According to Sachs, his job is to be "a pest." Bono, who wrote the foreword to Sachs's best-selling book, The End of Poverty, makes the same point, more or less poetically: "He's an irritant," Bono told me, paying Sachs a compliment. "He's the squeaky wheel that roars."

    Mark Malloch Brown, who was deputy secretary-general of the United Nations under Kofi Annan, described Sachs to me as "this magnificent battering ram." In unadorned English he added, not without respect, "He's a bully. For the record, he's a bully."

    Never mind. To Sachs, the end of poverty justifies the means. By hook or by crook, relentlessly, he has done more than anyone else to move the issue of global poverty into the mainstream-to force the developed world to consider his utopian thesis: with enough focus, enough determination, and, especially, enough money, extreme poverty can finally be eradicated.

    Once, when I asked what kept him going at this frenzied pace, he snapped back, "If you haven't noticed, people are dying. It's an emergency."

    I had noticed. It's a Sunday in mid-January, and I'm in sub-Saharan Africa. A few of us have trekked to Ruhiira, an isolated village in the highlands of southwestern Uganda. Having passed the equator some time ago, we're now, according to my map, 20 miles or so from the borders of Rwanda and Tanzania.

    There's not much of anything in Ruhiira. No electricity or running water. No roads to speak of. We're in a place of lack, of deprivation, of absence. This is the dead land. The soil, once rich and fertile, is utterly depleted from years of abuse. The surrounding hills have been plundered, stripped bare of trees. With no firewood at hand, villagers are forced to dig up banana rootstalks to use as cooking fuel. Matoke, a green starch banana that people boil and then mash, is the staple in these parts; it's about the only thing that grows freely. You won't starve on matoke, I'm told, but you certainly won't thrive. In Ruhiira, 4 in every 10 children are chronically malnourished; their growth has been stunted.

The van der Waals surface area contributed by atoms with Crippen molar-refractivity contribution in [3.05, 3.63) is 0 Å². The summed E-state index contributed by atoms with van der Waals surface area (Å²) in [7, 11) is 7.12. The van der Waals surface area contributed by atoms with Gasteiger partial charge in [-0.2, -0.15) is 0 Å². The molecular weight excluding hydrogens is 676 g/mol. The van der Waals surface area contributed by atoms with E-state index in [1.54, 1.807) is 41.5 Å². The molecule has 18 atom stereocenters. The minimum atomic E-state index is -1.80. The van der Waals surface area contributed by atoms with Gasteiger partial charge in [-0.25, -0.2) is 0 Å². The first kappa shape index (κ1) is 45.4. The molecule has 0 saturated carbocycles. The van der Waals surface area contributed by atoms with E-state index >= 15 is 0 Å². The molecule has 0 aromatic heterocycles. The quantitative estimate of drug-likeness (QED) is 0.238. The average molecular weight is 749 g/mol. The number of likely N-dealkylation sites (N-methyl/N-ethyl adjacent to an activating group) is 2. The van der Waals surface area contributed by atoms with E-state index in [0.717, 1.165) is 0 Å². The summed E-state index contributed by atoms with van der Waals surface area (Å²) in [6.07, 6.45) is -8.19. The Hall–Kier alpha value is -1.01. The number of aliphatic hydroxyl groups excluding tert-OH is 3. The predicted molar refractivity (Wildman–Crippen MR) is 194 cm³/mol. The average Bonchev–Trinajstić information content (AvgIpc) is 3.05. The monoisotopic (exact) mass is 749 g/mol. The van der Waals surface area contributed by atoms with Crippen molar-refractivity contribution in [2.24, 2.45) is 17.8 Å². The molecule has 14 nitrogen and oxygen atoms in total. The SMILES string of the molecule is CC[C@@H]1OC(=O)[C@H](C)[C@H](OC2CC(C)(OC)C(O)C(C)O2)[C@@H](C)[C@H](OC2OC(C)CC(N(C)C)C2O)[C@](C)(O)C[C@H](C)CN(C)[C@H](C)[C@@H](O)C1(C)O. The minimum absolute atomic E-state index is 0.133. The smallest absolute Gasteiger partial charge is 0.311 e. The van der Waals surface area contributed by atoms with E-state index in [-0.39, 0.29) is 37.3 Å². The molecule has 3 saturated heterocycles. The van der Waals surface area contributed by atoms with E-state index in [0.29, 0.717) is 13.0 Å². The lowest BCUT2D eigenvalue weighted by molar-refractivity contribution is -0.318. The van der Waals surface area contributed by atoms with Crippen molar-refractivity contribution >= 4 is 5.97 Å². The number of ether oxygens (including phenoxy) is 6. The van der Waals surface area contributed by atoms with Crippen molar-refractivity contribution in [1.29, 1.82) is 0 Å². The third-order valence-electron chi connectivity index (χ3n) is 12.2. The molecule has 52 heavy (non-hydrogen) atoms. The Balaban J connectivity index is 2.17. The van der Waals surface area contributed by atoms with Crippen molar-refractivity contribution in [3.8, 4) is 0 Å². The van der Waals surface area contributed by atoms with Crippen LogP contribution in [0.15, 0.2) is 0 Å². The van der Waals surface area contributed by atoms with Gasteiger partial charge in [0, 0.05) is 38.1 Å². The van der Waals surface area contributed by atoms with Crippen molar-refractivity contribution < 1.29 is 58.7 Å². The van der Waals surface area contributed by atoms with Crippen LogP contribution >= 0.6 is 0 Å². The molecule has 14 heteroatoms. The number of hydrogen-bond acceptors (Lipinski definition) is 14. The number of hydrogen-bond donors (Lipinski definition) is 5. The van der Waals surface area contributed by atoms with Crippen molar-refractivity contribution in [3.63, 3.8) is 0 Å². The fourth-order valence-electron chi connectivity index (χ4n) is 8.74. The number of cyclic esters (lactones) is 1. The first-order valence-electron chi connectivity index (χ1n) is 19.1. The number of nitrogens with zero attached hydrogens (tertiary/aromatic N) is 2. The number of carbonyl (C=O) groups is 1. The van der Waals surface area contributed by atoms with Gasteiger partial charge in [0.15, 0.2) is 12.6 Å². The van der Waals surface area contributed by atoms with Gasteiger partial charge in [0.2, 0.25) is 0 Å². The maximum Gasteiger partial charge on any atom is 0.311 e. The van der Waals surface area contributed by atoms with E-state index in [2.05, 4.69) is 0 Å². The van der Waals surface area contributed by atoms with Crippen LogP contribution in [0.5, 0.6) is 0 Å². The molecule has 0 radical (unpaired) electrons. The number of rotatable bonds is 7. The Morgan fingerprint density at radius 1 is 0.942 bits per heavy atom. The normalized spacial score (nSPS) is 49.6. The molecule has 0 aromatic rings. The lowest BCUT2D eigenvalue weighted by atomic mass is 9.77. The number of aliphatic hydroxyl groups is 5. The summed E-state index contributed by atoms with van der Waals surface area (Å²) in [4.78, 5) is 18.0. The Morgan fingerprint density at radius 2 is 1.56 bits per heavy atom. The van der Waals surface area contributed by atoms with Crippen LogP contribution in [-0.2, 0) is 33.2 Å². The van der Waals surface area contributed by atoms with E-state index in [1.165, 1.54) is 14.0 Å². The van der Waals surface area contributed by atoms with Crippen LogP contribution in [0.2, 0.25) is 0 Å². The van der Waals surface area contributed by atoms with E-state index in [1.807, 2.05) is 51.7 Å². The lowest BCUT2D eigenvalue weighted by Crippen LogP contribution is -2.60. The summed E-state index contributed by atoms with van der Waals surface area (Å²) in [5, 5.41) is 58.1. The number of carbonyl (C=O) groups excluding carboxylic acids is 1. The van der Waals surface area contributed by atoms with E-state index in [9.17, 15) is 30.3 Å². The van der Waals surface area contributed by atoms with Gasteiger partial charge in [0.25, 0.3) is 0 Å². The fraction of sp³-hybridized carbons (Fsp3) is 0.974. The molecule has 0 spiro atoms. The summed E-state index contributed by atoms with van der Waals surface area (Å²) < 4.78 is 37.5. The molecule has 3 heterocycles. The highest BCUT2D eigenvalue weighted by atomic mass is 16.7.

Unsteadily, we make our way down a long and steep and narrow footpath-loose dirt and small stones. At the bottom of the hill we come upon the village's main water supply: a stagnant, filthy water hole with bugs floating on the surface. Women in bare feet, with babies strapped to their backs, bend over to fill plastic buckets and jerricans. Some of the women wear sarongs. Others are dressed in ankle-length gomesi, the traditional dress of Uganda, with high puffed sleeves and wide sashes.